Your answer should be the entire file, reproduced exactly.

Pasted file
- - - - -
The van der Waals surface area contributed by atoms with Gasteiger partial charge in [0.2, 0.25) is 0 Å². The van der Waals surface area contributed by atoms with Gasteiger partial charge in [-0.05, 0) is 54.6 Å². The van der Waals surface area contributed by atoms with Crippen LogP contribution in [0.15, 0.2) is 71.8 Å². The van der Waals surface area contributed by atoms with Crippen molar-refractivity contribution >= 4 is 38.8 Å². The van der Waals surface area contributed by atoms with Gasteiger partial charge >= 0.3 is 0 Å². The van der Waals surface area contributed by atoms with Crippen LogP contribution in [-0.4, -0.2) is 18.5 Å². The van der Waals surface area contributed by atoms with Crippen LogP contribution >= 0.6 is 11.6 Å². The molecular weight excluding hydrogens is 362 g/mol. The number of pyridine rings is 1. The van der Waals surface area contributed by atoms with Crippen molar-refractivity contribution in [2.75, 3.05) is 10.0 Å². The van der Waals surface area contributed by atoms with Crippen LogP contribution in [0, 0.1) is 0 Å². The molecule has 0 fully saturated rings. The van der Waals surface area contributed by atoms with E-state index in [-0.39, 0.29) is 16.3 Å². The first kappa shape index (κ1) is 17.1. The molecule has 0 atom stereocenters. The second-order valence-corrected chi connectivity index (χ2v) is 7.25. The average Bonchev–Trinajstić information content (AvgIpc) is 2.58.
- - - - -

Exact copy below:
The van der Waals surface area contributed by atoms with Gasteiger partial charge in [0.2, 0.25) is 0 Å². The van der Waals surface area contributed by atoms with Gasteiger partial charge in [-0.05, 0) is 54.6 Å². The van der Waals surface area contributed by atoms with Crippen LogP contribution in [0.15, 0.2) is 71.8 Å². The van der Waals surface area contributed by atoms with Crippen molar-refractivity contribution >= 4 is 38.8 Å². The van der Waals surface area contributed by atoms with Gasteiger partial charge >= 0.3 is 0 Å². The van der Waals surface area contributed by atoms with Crippen LogP contribution in [-0.4, -0.2) is 18.5 Å². The van der Waals surface area contributed by atoms with Crippen LogP contribution >= 0.6 is 11.6 Å². The molecular weight excluding hydrogens is 362 g/mol. The number of pyridine rings is 1. The van der Waals surface area contributed by atoms with Crippen molar-refractivity contribution in [2.75, 3.05) is 10.0 Å². The van der Waals surface area contributed by atoms with Crippen LogP contribution in [0, 0.1) is 0 Å². The molecule has 0 fully saturated rings. The van der Waals surface area contributed by atoms with E-state index in [-0.39, 0.29) is 16.3 Å². The first kappa shape index (κ1) is 17.1. The molecule has 0 atom stereocenters. The second-order valence-corrected chi connectivity index (χ2v) is 7.25. The average Bonchev–Trinajstić information content (AvgIpc) is 2.58.